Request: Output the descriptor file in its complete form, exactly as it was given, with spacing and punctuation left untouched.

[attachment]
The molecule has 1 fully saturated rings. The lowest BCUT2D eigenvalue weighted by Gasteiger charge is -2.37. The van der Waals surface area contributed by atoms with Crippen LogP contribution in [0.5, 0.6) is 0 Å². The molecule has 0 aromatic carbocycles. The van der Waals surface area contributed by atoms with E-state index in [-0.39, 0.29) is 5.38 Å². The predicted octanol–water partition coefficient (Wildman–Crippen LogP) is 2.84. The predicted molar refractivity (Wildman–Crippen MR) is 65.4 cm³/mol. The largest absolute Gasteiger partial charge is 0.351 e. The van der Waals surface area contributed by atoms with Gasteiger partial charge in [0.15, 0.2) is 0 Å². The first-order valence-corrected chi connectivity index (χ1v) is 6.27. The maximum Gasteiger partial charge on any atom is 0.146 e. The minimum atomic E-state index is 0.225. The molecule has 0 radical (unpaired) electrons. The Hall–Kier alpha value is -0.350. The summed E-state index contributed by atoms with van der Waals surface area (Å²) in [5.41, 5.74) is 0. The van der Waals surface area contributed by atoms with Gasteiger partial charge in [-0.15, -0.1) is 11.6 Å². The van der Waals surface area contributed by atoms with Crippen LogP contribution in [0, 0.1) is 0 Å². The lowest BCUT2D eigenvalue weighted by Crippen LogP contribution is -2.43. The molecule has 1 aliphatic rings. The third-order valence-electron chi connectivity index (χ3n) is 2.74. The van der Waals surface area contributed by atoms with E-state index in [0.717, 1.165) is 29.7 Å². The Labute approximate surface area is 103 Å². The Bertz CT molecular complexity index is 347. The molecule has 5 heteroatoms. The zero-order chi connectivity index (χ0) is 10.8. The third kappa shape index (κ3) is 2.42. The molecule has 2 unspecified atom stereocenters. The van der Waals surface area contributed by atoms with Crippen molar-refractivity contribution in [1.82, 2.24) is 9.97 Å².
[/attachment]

The molecule has 1 fully saturated rings. The lowest BCUT2D eigenvalue weighted by Gasteiger charge is -2.37. The van der Waals surface area contributed by atoms with Crippen LogP contribution in [0.5, 0.6) is 0 Å². The molecule has 0 aromatic carbocycles. The van der Waals surface area contributed by atoms with E-state index in [-0.39, 0.29) is 5.38 Å². The predicted octanol–water partition coefficient (Wildman–Crippen LogP) is 2.84. The predicted molar refractivity (Wildman–Crippen MR) is 65.4 cm³/mol. The largest absolute Gasteiger partial charge is 0.351 e. The van der Waals surface area contributed by atoms with Gasteiger partial charge in [0.15, 0.2) is 0 Å². The first-order valence-corrected chi connectivity index (χ1v) is 6.27. The maximum Gasteiger partial charge on any atom is 0.146 e. The minimum atomic E-state index is 0.225. The molecule has 0 radical (unpaired) electrons. The Hall–Kier alpha value is -0.350. The summed E-state index contributed by atoms with van der Waals surface area (Å²) in [5.41, 5.74) is 0. The van der Waals surface area contributed by atoms with Gasteiger partial charge in [-0.15, -0.1) is 11.6 Å². The van der Waals surface area contributed by atoms with Crippen LogP contribution in [0, 0.1) is 0 Å². The lowest BCUT2D eigenvalue weighted by Crippen LogP contribution is -2.43. The molecule has 1 aliphatic rings. The third-order valence-electron chi connectivity index (χ3n) is 2.74. The van der Waals surface area contributed by atoms with E-state index in [0.717, 1.165) is 29.7 Å². The Labute approximate surface area is 103 Å². The Bertz CT molecular complexity index is 347. The molecule has 5 heteroatoms. The zero-order chi connectivity index (χ0) is 10.8. The third kappa shape index (κ3) is 2.42. The molecule has 2 unspecified atom stereocenters. The van der Waals surface area contributed by atoms with Crippen molar-refractivity contribution in [1.82, 2.24) is 9.97 Å².